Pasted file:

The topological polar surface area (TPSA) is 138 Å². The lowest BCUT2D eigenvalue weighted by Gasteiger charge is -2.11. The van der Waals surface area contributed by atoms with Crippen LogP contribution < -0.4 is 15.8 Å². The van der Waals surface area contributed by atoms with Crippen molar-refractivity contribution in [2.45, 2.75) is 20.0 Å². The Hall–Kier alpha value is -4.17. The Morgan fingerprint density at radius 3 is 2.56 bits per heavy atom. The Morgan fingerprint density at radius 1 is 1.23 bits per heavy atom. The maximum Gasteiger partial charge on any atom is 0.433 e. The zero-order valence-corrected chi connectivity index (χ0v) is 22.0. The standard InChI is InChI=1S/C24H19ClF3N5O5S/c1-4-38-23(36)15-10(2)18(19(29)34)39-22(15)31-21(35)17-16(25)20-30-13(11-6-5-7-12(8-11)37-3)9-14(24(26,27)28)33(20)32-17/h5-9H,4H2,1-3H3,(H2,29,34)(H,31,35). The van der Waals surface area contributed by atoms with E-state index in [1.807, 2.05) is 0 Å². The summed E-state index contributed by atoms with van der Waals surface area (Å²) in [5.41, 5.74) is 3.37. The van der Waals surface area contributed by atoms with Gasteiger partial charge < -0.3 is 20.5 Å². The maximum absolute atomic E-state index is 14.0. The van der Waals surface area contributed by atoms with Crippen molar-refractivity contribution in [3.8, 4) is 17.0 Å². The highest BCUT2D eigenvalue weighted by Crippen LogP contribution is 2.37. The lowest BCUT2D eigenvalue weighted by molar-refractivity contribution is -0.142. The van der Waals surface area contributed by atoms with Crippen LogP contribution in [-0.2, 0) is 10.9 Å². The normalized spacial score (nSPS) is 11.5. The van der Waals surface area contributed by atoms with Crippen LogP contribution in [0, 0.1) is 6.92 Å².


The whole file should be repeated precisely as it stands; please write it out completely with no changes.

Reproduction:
The topological polar surface area (TPSA) is 138 Å². The lowest BCUT2D eigenvalue weighted by Gasteiger charge is -2.11. The van der Waals surface area contributed by atoms with Crippen LogP contribution < -0.4 is 15.8 Å². The van der Waals surface area contributed by atoms with Crippen molar-refractivity contribution in [2.45, 2.75) is 20.0 Å². The Hall–Kier alpha value is -4.17. The Morgan fingerprint density at radius 3 is 2.56 bits per heavy atom. The Morgan fingerprint density at radius 1 is 1.23 bits per heavy atom. The maximum Gasteiger partial charge on any atom is 0.433 e. The zero-order valence-corrected chi connectivity index (χ0v) is 22.0. The standard InChI is InChI=1S/C24H19ClF3N5O5S/c1-4-38-23(36)15-10(2)18(19(29)34)39-22(15)31-21(35)17-16(25)20-30-13(11-6-5-7-12(8-11)37-3)9-14(24(26,27)28)33(20)32-17/h5-9H,4H2,1-3H3,(H2,29,34)(H,31,35). The van der Waals surface area contributed by atoms with E-state index in [1.807, 2.05) is 0 Å². The summed E-state index contributed by atoms with van der Waals surface area (Å²) in [5.41, 5.74) is 3.37. The van der Waals surface area contributed by atoms with Gasteiger partial charge < -0.3 is 20.5 Å². The maximum absolute atomic E-state index is 14.0. The van der Waals surface area contributed by atoms with Crippen molar-refractivity contribution in [3.8, 4) is 17.0 Å². The highest BCUT2D eigenvalue weighted by Crippen LogP contribution is 2.37. The lowest BCUT2D eigenvalue weighted by molar-refractivity contribution is -0.142. The van der Waals surface area contributed by atoms with Crippen LogP contribution in [-0.2, 0) is 10.9 Å². The normalized spacial score (nSPS) is 11.5. The van der Waals surface area contributed by atoms with Crippen LogP contribution in [0, 0.1) is 6.92 Å².